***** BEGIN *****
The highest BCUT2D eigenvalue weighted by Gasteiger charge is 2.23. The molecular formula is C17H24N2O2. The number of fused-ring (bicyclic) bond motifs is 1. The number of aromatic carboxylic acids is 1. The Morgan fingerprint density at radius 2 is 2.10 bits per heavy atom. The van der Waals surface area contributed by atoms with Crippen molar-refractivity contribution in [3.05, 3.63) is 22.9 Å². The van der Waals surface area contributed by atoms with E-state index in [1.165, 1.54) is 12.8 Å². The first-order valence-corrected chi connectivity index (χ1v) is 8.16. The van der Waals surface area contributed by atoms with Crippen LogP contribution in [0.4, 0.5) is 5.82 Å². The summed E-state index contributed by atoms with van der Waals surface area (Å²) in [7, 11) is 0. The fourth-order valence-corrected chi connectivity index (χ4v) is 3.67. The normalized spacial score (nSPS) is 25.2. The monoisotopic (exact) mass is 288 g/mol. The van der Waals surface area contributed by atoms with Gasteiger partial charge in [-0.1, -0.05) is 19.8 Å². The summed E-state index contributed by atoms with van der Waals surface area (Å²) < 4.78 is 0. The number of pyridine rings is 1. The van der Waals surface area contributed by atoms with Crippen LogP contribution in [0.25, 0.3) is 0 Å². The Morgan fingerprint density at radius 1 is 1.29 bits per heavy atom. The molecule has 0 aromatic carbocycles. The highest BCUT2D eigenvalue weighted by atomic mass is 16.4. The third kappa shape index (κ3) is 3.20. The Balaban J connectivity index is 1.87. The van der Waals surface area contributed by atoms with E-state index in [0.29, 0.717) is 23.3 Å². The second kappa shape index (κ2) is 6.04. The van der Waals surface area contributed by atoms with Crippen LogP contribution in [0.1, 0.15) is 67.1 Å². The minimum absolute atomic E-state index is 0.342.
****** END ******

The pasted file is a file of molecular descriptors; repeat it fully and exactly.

The highest BCUT2D eigenvalue weighted by Gasteiger charge is 2.23. The molecular formula is C17H24N2O2. The number of fused-ring (bicyclic) bond motifs is 1. The number of aromatic carboxylic acids is 1. The Morgan fingerprint density at radius 2 is 2.10 bits per heavy atom. The van der Waals surface area contributed by atoms with Crippen molar-refractivity contribution in [3.05, 3.63) is 22.9 Å². The van der Waals surface area contributed by atoms with E-state index in [1.165, 1.54) is 12.8 Å². The first-order valence-corrected chi connectivity index (χ1v) is 8.16. The van der Waals surface area contributed by atoms with Crippen LogP contribution in [0.4, 0.5) is 5.82 Å². The summed E-state index contributed by atoms with van der Waals surface area (Å²) in [7, 11) is 0. The fourth-order valence-corrected chi connectivity index (χ4v) is 3.67. The normalized spacial score (nSPS) is 25.2. The monoisotopic (exact) mass is 288 g/mol. The van der Waals surface area contributed by atoms with Gasteiger partial charge in [-0.1, -0.05) is 19.8 Å². The summed E-state index contributed by atoms with van der Waals surface area (Å²) < 4.78 is 0. The number of pyridine rings is 1. The van der Waals surface area contributed by atoms with Crippen LogP contribution in [0.25, 0.3) is 0 Å². The Morgan fingerprint density at radius 1 is 1.29 bits per heavy atom. The molecule has 0 aromatic carbocycles. The highest BCUT2D eigenvalue weighted by atomic mass is 16.4. The third kappa shape index (κ3) is 3.20. The Balaban J connectivity index is 1.87. The van der Waals surface area contributed by atoms with E-state index in [0.29, 0.717) is 23.3 Å². The second kappa shape index (κ2) is 6.04. The van der Waals surface area contributed by atoms with Crippen LogP contribution in [0.1, 0.15) is 67.1 Å². The minimum absolute atomic E-state index is 0.342.